Executive Order on Transparency, HSAs: What Employers Need to Know
This week President Trump issued an Executive Order (EO) focused on increasing price and quality transparency, empowering consumers and managing cost. Here are a few highlights we think are of most interest to employers.
Let’s start with something employers have been asking for and expecting for a while. Treasury has been asked to issue guidance by the end of the year that will allow HSA-eligible health plans to cover low-cost preventive care, before the deductible, for medical care that helps maintain health status for individuals with chronic conditions.
The EO addresses price transparency and consumer protections from surprise medical bills first by directing HHS to propose rules (by August 23) that will require hospitals to disclose their negotiated rates in easy-to-understand, consumer-friendly format, and secondly by directing DOL, HHS and Treasury to propose rules (b September 22) to require healthcare providers and health plans to provide expected out-of-pocket costs before patients receive care.
The EO also supports a theme included in congressional legislation by directing agencies to develop a plan (by December 21) to create a database containing de-identified claims data from taxpayer-funded healthcare programs and group health plans for researchers, innovators, providers, and entrepreneurs. And there is a directive for relevant agencies to develop a "comprehensive roadmap" (by October 22) setting forth consistent quality metrics needed to improve care.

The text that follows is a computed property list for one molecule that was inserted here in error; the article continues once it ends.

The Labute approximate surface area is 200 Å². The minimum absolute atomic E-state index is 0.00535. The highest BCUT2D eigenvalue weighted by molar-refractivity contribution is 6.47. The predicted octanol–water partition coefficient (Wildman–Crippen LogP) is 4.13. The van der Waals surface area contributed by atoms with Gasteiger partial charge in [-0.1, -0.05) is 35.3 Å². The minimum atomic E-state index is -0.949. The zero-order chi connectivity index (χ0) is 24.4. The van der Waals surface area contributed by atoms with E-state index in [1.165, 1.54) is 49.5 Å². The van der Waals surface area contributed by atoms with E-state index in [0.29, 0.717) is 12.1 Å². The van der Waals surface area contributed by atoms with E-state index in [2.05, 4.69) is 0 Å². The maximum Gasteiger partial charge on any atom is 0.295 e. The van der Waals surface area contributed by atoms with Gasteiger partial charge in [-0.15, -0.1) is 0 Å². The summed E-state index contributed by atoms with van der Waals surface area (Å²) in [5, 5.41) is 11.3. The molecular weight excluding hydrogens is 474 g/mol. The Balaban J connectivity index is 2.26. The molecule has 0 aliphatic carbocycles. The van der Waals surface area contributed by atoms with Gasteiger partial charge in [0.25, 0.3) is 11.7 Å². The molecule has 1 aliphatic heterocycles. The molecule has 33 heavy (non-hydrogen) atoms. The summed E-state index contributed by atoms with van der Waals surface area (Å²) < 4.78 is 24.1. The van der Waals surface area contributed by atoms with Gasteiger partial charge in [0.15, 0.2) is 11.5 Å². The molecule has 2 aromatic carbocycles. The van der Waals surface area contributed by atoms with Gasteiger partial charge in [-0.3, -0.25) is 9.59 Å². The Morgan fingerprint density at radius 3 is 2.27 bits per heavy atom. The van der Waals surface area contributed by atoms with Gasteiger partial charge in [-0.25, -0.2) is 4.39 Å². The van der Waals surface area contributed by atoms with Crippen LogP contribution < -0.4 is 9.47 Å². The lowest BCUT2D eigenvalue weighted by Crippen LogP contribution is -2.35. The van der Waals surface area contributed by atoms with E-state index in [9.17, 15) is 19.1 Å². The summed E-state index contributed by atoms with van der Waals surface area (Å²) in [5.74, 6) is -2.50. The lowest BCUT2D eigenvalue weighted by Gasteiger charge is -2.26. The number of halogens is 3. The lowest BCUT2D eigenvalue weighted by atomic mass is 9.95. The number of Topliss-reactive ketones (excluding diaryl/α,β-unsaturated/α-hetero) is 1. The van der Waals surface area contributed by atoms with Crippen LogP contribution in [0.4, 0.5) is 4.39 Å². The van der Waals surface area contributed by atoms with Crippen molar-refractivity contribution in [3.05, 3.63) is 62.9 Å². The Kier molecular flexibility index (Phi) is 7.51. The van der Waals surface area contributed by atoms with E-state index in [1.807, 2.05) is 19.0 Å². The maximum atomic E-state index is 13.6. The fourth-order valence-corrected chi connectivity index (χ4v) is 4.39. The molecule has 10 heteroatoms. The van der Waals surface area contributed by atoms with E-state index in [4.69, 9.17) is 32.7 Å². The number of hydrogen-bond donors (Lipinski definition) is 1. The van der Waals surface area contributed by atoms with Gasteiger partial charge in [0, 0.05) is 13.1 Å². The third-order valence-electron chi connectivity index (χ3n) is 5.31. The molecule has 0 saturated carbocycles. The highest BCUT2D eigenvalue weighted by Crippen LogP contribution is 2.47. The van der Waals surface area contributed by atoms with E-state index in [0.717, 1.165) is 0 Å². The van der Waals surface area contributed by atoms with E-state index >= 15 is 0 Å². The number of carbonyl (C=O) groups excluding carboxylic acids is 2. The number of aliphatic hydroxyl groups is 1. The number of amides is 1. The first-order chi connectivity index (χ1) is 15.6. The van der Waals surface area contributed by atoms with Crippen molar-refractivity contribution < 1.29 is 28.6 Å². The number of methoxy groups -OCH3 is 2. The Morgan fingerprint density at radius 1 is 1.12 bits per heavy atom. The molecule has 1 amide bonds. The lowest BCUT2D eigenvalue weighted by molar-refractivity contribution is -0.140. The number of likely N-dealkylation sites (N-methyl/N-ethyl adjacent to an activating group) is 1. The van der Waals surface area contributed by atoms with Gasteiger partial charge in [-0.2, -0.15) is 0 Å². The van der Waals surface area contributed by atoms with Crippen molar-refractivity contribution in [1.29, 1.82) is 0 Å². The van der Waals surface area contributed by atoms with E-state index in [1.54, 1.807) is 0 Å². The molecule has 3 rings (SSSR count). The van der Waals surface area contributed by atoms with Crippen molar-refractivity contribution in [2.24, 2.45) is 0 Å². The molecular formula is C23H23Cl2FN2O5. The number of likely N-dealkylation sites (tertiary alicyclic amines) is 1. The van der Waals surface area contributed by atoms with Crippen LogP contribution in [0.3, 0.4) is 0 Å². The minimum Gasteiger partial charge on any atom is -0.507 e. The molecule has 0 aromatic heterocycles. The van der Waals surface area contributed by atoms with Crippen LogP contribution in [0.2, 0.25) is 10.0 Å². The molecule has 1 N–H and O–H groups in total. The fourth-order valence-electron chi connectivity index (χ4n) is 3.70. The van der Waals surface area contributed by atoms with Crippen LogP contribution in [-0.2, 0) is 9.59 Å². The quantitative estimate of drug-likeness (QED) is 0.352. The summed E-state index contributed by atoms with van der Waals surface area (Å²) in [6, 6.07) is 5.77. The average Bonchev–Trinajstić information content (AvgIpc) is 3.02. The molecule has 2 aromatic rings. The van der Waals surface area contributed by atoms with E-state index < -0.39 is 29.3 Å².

Providers and health plans are objecting to aspects of the price transparency directive. There are many powerful lobbying groups that influence lawmakers and regulators in Washington DC. But given that employers currently manage and pay for the health care benefits for over half of the American people – 181 million of them – it’s important to be aware of these proposals and have your voice heard. The American Benefits Council and the ERISA Industry Committee do a great job or representing plan sponsors’ interests on these issues, as do other groups.
In anticipation of questions about the timing, it’s important to remember that the EO is essentially a list of health care actions directed to various departments within the Administration to act on from a regulatory perspective. The department or agency must develop draft regulations (sometimes with other departments/agencies) and release them to the public for comments by the given deadlines. After the comment period closes, the agency reviews all the comments, develops and releases final regulations. It does take a little time. As an example, the final HRA rules we wrote about last week were driven by an EO the President issued last year. This new round is just getting started – but we will keep you updated.